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Have you ever tried using diatomaceous earth in the garden? This weekend I spent hours out in the backyard planting seeds and plants from the nursery. Then, I came inside and ordered a bag of it so I can start using it in the garden as soon as possible. You know why? Because every year I lose my zucchini plants to squash bugs! Keep reading to learn how to use diatomaceous earth in a vegetable garden. (and if you want more tips on gardening, check out my post about The Vegetable Gardener’s Bible).
Using Diatomaceous Earth In A Vegetable Garden
I generally stick to organic gardening and use absolutely nothing on my garden plants. However, that often means that my hard work is ruined by squash bugs and tomato hornworm caterpillars.
This year, I am going to try to find a balance between organic gardening and actually getting to eat the fruits of my labor. Since diatomaceous earth is a very effective natural pest control method, I decided to give that a try first.
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What is Diatomaceous Earth?
First off, what is diatomaceous earth? I’m going to get all science geeky here for a minute. Diatomaceous earth is an ultra-fine white powder made from the fossilized remains of algae-like plants called diatoms.
It works as an effective, natural pest control because the powder is razor-sharp on a microscopic level. It will only feel like chalky powder to your hands but it slices into the outer layer of the insect and kills them. What insects are killed with diatomaceous earth? pretty much all bugs. So, use cautiously and only when necessary.
Tips for Using Diatomaceous Earth in the Garden
Diatomaceous earth is not a chemical but there are some considerations to take into account when handling it. I will address a few of those concerns below but read the package before you begin using diatomaceous earth in the garden.
If you want to keep snails out of the garden or get rid of squash bugs, it may be a good solution. Growing lettuce (for me anyhow) is challenging because of slugs and earwigs in the garden so I use it sparingly around those plants when needed.
The best diatomaceous earth for gardens
Remember, these are garden plants that will be providing you with food. Everything you use on your garden should be safe and non-toxic. This is especially important if you have kids and pets running around in the backyard. Here is the food grade diatomaceous earth that I bought for my own garden.
Is diatomaceous earth safe for bees?
My biggest concern in using diatomaceous earth in the garden is that it will kill honeybees. The research I did shows that it isn’t GREAT for them but doesn’t kill them outright either because of the protective hairs they have on their body. However, in order to minimize their exposure, apply the diatomaceous earth only to the soil and avoid the blossoms completely.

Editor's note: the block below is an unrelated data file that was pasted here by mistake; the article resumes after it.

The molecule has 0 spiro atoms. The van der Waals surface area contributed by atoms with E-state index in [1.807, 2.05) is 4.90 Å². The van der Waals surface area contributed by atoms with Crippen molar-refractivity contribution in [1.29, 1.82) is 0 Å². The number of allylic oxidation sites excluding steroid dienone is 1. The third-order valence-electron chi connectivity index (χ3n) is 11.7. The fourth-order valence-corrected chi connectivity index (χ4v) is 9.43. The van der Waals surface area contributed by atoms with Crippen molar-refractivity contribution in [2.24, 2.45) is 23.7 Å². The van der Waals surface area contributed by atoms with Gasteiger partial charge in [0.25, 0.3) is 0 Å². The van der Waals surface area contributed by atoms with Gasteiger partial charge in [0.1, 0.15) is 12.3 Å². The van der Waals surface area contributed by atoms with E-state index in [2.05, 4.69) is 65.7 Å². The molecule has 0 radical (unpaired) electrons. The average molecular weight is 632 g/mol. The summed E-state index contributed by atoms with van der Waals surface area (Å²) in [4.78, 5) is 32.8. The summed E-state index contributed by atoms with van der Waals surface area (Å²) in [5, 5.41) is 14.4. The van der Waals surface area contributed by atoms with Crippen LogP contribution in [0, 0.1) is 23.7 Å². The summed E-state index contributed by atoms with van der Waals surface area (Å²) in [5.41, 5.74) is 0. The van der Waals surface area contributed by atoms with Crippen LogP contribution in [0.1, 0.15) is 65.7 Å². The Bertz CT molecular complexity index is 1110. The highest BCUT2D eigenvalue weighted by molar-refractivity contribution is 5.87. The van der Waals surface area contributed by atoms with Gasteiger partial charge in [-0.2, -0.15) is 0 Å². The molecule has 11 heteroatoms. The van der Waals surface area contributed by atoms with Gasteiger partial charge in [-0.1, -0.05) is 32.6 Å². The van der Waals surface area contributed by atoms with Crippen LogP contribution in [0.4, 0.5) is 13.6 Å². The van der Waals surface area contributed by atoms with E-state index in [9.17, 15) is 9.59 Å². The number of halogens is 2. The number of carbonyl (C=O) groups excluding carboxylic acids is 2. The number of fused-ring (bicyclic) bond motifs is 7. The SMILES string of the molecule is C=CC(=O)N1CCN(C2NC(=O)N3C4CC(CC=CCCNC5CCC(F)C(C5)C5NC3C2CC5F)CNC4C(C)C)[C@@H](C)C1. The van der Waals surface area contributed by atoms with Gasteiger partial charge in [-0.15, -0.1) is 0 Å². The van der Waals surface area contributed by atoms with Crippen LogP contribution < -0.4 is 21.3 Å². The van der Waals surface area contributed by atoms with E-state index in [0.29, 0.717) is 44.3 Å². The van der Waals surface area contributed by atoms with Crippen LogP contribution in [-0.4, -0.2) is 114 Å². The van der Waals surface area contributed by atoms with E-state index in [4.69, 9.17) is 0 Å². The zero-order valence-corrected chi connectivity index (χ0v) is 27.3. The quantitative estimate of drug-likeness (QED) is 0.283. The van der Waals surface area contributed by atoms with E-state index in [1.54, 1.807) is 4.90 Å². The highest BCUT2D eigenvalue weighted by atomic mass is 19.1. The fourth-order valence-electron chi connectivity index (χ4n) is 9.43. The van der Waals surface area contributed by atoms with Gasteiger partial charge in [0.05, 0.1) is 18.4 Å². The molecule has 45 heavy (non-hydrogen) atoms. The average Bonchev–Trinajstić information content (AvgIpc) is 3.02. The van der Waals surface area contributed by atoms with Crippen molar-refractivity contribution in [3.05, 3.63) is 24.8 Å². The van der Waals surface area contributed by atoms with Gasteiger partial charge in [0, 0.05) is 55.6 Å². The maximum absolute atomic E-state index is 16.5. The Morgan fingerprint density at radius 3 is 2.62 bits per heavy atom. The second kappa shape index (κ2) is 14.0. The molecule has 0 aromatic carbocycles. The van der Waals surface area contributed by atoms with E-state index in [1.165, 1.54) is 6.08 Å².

Since honeybees spend most of their time in the flowers, using diatomaceous earth only on the soil should protect them from most of the exposure. Also, try using diatomaceous earth in the garden when bees are not around to minimize exposure.
Early evening once the sun starts going down is the perfect time because many garden pests are just starting to wake up and get hungry but bees generally are back in the hive. Diatomaceous earth is safe for bees when used properly!
Is diatomaceous earth toxic to humans?
Is diatomaceous earth dangerous for humans? No. However, it can be an irritant. Try to avoid making clouds of diatomaceous earth powder. Wear a mask when using it to protect your lungs. Wear gardening gloves if using your hands to apply it to your garden. You can also buy a shaker container and avoid getting it on your hands completely.
How often should you apply diatomaceous earth?
Because diatomaceous earth has to actually contact the bugs in your garden, it needs to be present to work. That means after a rain or after you water the garden, you need to reapply.
Use only where you need it:
Don’t use diatomaceous earth in the garden by throwing it liberally all over the place. Use it only on the plants that have a problem. I know that my zucchini are going to attract squash bugs so I will sprinkle it on those areas.
However, my hot peppers are resistant to just about everything but the giant bunny in the backyard so I won’t use diatomaceous earth on the peppers. I will, however, buy myself some rabbit repellent because I lost all 6 jalapeno plants to one rabbit last year! Treat your garden plants sparingly and keep a close eye on them!
Should you use diatomaceous earth in vegetable gardens?
Using diatomaceous earth in the garden has it’s pluses and minuses. Yes, it is natural and non-toxic but it also kills beneficial insects as well as garden pests. I am hoping that it will help me protect my garden from pests and reap the reward of all my hard work without using toxic chemicals and killing beneficial insects as well. Have you ever tried using diatomaceous earth in the garden?
Learn how to attract beneficial insects to your garden! Just click the photo below!
Diane is a professional blogger and nationally certified pharmacy technician at Good Pill Pharmacy. She earned her BS in Microbiology at the University of New Hampshire and has worked in cancer research, academics, and biotechnology. Concern over the growing incidence of human disease and the birth of her children led her to begin living a more natural life. She quickly realized that the information she was learning along the way could be beneficial to many others and started blogging and freelance writing to share this knowledge with others. Learn more about her HERE.